Does your awareness have a tendency to narrow as time goes on while practicing? I often begin with good intentions of feeling my feet grounding my entire body, but at some point, I lose full-body awareness and become only aware of what feels uncomfortable in the upper body or the notes on the page.
Perhaps you've never considered the way your lower half influences the entire body while playing! Try the five exercises below while playing, and scan the body carefully for changes in tension and release, holding, or ease.
1. Shifting Weight Forward and Back
- Are you habitually standing with more weight on the heels or the balls of the feet as you play?
- Scan the body for changes as you slowly shift forward and back from the heels to the balls of the feet.
- Do you feel a change in the legs, the back, the abdominal muscles? Does the sound change as you play?
- Notice your breathing as you do this:
- I recently realized I felt quite locked and without breath, so I rolled from my heels to the balls of my feet, and felt a tremendous difference in my ability to play with freedom once I rolled forward from my locked position on the heels!
2. Shifting Between Left and Right Legs
- Uncover which leg habitually receives more of your weight while playing.
- By slowing shifting your weight side to side while you play, you may notice changes all the way up the body.
- Do you notice a release and increase in space in the opposite side body?
- How do the ribs feel?
- Does the opposite arm change in effort?
- Does anything happen in the neck?
3. Standing on One Leg
- Take it one step further by standing on only one leg, lifting one leg behind and leaning forward to maintain balance. (Something like this image of a Modified Warrior 3 Pose.)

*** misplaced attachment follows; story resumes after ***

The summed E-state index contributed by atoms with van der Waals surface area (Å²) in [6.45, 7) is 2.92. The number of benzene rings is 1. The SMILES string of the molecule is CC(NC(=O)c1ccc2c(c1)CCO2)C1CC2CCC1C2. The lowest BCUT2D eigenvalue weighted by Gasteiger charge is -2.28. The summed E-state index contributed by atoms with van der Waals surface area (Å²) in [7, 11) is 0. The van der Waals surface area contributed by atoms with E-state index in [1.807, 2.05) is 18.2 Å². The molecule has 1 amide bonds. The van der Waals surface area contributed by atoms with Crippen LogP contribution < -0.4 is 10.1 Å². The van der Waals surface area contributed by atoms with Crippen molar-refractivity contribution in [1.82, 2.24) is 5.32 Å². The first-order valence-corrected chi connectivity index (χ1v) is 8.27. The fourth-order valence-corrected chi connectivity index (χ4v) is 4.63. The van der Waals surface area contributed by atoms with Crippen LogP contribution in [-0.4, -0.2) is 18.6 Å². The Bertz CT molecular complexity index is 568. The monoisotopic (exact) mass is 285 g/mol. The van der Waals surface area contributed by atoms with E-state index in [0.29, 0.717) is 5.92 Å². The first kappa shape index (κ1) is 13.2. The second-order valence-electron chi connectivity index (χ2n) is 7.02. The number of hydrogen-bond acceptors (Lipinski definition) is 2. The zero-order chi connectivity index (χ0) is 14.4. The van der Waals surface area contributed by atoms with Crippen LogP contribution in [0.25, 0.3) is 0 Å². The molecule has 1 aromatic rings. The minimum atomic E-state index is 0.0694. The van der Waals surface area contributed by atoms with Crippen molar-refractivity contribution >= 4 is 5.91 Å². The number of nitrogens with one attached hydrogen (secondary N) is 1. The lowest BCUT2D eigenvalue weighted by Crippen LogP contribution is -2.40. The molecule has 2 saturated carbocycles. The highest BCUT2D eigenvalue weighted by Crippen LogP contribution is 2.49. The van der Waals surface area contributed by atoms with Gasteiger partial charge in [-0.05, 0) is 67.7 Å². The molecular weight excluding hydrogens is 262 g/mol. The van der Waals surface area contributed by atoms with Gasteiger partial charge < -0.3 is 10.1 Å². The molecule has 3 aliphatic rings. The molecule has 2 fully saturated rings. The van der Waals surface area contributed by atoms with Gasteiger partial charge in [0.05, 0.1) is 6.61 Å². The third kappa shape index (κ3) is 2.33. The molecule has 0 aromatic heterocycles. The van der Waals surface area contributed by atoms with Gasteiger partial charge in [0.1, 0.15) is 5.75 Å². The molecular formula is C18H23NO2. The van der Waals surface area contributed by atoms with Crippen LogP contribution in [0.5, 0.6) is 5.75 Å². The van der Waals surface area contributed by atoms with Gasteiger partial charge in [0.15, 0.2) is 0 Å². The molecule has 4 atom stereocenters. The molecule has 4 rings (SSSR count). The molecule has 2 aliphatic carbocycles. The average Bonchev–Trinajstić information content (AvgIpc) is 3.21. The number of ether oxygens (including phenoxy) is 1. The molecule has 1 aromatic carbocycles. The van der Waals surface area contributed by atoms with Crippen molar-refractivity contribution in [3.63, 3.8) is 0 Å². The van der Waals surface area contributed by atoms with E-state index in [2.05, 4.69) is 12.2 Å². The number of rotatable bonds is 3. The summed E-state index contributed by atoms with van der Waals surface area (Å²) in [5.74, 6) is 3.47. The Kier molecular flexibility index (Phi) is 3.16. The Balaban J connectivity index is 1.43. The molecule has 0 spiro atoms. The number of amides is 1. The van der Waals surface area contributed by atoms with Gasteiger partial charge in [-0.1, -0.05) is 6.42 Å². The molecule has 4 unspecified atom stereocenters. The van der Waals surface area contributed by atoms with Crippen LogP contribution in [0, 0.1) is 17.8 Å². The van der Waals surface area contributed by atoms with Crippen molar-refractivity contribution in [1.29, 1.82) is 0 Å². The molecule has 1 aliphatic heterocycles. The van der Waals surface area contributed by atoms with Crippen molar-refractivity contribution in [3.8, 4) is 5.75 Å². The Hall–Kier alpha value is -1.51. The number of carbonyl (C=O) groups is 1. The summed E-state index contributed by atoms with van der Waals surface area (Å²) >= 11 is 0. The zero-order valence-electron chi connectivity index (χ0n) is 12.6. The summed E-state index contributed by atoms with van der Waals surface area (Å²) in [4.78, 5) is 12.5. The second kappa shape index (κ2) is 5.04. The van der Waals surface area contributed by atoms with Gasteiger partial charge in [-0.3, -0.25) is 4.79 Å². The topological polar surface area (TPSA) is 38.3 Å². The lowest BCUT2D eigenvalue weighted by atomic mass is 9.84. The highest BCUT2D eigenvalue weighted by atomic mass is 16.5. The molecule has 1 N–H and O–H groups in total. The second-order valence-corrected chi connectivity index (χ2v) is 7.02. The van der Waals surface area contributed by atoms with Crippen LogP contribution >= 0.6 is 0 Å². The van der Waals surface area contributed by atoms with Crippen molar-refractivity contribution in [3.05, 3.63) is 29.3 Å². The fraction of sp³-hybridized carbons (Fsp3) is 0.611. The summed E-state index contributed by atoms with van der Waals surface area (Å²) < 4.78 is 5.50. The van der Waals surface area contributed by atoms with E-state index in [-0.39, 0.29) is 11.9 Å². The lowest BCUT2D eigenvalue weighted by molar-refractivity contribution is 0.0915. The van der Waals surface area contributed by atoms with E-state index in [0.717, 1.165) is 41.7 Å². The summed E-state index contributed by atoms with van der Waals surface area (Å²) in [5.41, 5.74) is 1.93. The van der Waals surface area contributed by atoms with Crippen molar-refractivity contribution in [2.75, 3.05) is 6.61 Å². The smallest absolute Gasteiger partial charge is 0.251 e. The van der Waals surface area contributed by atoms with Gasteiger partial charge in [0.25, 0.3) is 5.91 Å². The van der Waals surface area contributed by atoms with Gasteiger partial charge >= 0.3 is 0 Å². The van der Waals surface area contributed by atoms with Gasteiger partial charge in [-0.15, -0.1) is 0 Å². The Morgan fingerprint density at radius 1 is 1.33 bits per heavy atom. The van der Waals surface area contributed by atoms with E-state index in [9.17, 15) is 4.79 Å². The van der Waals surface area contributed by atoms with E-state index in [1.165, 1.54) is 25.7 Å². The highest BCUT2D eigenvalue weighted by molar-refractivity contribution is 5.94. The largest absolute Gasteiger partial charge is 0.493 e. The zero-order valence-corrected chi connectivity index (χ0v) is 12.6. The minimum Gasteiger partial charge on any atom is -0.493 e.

- Do you notice a change in your sound? Breathing?
- This elicits a change in resonance for me, and naturally allows the abdominal muscles to release, making breathing easier!
4. Walking in Place Along with the Tempo
- Invite ankle movement by lifting the heels off the ground to the tempo.
- Embody the tempo beyond listening to the metronome or tapping one foot, while avoiding a locked-in-place stature. (Try this if you're prone to locked knees!)
- What is it like to watch leg movement while you play?
5. Bend the Knees
- Take the knees from locked to generously bent.
- Notice the relationship between the abdominal muscles and the muscles of the back.
- Going from the extreme of locked knees to bent knees, I notice just how much my torso and abdominal muscles release and allow easier breathing and resonance.
Are you aware of your lower half and the relationship to the whole body while playing? Take the time to observe changes in the body while trying these 5 ideas during your practice session!
Leave a comment below to share your own discoveries, or use #practiceroomrevelations and tag @joleneflute on Instagram!